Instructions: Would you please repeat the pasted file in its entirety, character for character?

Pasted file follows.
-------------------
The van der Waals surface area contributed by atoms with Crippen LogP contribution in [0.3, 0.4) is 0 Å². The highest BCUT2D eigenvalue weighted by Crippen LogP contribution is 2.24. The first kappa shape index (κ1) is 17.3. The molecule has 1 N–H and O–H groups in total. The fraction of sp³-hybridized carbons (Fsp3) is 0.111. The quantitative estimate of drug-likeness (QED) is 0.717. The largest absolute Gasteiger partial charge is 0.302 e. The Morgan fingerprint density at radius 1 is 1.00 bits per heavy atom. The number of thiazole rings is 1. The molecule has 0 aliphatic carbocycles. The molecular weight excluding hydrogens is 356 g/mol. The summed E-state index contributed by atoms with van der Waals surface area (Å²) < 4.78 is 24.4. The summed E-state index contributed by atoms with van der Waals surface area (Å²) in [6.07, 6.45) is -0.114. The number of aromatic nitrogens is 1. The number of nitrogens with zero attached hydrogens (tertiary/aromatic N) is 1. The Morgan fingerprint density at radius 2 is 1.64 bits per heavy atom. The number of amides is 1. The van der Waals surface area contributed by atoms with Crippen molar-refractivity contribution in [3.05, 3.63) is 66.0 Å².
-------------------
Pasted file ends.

The van der Waals surface area contributed by atoms with Crippen LogP contribution in [0.3, 0.4) is 0 Å². The highest BCUT2D eigenvalue weighted by Crippen LogP contribution is 2.24. The first kappa shape index (κ1) is 17.3. The molecule has 1 N–H and O–H groups in total. The fraction of sp³-hybridized carbons (Fsp3) is 0.111. The quantitative estimate of drug-likeness (QED) is 0.717. The largest absolute Gasteiger partial charge is 0.302 e. The Morgan fingerprint density at radius 1 is 1.00 bits per heavy atom. The number of thiazole rings is 1. The molecule has 0 aliphatic carbocycles. The molecular weight excluding hydrogens is 356 g/mol. The summed E-state index contributed by atoms with van der Waals surface area (Å²) < 4.78 is 24.4. The summed E-state index contributed by atoms with van der Waals surface area (Å²) in [6.07, 6.45) is -0.114. The number of aromatic nitrogens is 1. The number of nitrogens with zero attached hydrogens (tertiary/aromatic N) is 1. The Morgan fingerprint density at radius 2 is 1.64 bits per heavy atom. The number of amides is 1. The van der Waals surface area contributed by atoms with Crippen molar-refractivity contribution in [3.05, 3.63) is 66.0 Å².